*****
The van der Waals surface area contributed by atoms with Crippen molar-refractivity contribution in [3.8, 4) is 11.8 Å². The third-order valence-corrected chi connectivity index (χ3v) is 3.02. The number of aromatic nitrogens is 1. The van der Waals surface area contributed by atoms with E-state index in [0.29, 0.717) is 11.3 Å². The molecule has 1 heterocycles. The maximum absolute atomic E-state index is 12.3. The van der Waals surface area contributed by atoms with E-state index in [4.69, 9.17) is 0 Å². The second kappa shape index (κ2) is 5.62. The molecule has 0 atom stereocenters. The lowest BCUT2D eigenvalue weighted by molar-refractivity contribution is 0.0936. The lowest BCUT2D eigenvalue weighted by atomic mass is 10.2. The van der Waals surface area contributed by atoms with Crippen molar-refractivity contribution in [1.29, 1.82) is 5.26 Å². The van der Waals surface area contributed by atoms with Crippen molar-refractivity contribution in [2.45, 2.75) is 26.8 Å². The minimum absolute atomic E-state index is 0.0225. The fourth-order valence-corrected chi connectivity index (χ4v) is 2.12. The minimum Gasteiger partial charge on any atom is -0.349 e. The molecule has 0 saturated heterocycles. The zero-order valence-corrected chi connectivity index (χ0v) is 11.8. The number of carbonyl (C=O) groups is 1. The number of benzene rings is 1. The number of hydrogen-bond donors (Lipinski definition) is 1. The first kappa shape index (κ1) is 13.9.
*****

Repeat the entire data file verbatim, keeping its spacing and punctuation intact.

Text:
The van der Waals surface area contributed by atoms with Crippen molar-refractivity contribution in [3.8, 4) is 11.8 Å². The third-order valence-corrected chi connectivity index (χ3v) is 3.02. The number of aromatic nitrogens is 1. The van der Waals surface area contributed by atoms with E-state index in [0.29, 0.717) is 11.3 Å². The molecule has 1 heterocycles. The maximum absolute atomic E-state index is 12.3. The van der Waals surface area contributed by atoms with E-state index in [4.69, 9.17) is 0 Å². The second kappa shape index (κ2) is 5.62. The molecule has 0 atom stereocenters. The lowest BCUT2D eigenvalue weighted by molar-refractivity contribution is 0.0936. The lowest BCUT2D eigenvalue weighted by atomic mass is 10.2. The van der Waals surface area contributed by atoms with Crippen molar-refractivity contribution in [1.29, 1.82) is 5.26 Å². The van der Waals surface area contributed by atoms with Crippen molar-refractivity contribution in [2.45, 2.75) is 26.8 Å². The minimum absolute atomic E-state index is 0.0225. The fourth-order valence-corrected chi connectivity index (χ4v) is 2.12. The minimum Gasteiger partial charge on any atom is -0.349 e. The molecule has 0 saturated heterocycles. The zero-order valence-corrected chi connectivity index (χ0v) is 11.8. The number of carbonyl (C=O) groups is 1. The number of benzene rings is 1. The number of hydrogen-bond donors (Lipinski definition) is 1. The first kappa shape index (κ1) is 13.9.